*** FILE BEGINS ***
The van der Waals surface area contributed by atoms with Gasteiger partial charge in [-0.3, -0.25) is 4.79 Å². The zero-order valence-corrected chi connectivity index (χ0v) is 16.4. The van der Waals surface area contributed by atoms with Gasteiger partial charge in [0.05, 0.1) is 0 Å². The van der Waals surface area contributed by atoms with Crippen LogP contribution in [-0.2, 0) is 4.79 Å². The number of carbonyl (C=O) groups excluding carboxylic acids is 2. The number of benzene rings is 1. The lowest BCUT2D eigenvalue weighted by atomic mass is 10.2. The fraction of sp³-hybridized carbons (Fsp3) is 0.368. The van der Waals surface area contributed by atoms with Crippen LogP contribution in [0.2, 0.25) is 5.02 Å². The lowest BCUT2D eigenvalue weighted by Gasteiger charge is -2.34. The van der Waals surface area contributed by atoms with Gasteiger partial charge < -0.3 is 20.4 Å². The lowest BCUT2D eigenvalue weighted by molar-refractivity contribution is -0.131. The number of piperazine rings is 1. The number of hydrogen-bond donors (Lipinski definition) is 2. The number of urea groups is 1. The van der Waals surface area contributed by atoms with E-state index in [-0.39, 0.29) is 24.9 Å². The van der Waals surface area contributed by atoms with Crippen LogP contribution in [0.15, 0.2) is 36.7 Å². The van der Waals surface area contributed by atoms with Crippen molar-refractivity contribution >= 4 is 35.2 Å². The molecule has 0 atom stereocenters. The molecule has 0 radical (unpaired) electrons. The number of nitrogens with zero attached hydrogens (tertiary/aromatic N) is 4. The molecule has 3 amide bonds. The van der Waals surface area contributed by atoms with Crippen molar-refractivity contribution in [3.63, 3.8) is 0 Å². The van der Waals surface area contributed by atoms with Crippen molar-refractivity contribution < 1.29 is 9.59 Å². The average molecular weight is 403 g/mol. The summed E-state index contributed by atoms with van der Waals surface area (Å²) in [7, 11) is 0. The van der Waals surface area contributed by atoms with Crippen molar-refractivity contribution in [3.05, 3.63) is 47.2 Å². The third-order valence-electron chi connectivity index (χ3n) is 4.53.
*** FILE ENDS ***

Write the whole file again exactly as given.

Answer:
The van der Waals surface area contributed by atoms with Gasteiger partial charge in [-0.3, -0.25) is 4.79 Å². The zero-order valence-corrected chi connectivity index (χ0v) is 16.4. The van der Waals surface area contributed by atoms with Gasteiger partial charge in [0.05, 0.1) is 0 Å². The van der Waals surface area contributed by atoms with Crippen LogP contribution in [-0.2, 0) is 4.79 Å². The number of carbonyl (C=O) groups excluding carboxylic acids is 2. The number of benzene rings is 1. The lowest BCUT2D eigenvalue weighted by atomic mass is 10.2. The fraction of sp³-hybridized carbons (Fsp3) is 0.368. The van der Waals surface area contributed by atoms with Crippen LogP contribution in [0.2, 0.25) is 5.02 Å². The lowest BCUT2D eigenvalue weighted by Gasteiger charge is -2.34. The van der Waals surface area contributed by atoms with Gasteiger partial charge < -0.3 is 20.4 Å². The lowest BCUT2D eigenvalue weighted by molar-refractivity contribution is -0.131. The number of piperazine rings is 1. The number of hydrogen-bond donors (Lipinski definition) is 2. The number of urea groups is 1. The van der Waals surface area contributed by atoms with E-state index in [-0.39, 0.29) is 24.9 Å². The van der Waals surface area contributed by atoms with Crippen LogP contribution in [0.15, 0.2) is 36.7 Å². The van der Waals surface area contributed by atoms with Crippen molar-refractivity contribution >= 4 is 35.2 Å². The molecule has 0 atom stereocenters. The molecule has 0 radical (unpaired) electrons. The number of nitrogens with zero attached hydrogens (tertiary/aromatic N) is 4. The molecule has 3 amide bonds. The van der Waals surface area contributed by atoms with Crippen molar-refractivity contribution in [3.63, 3.8) is 0 Å². The van der Waals surface area contributed by atoms with Crippen molar-refractivity contribution < 1.29 is 9.59 Å². The average molecular weight is 403 g/mol. The summed E-state index contributed by atoms with van der Waals surface area (Å²) in [7, 11) is 0. The van der Waals surface area contributed by atoms with Crippen molar-refractivity contribution in [3.05, 3.63) is 47.2 Å². The third-order valence-electron chi connectivity index (χ3n) is 4.53.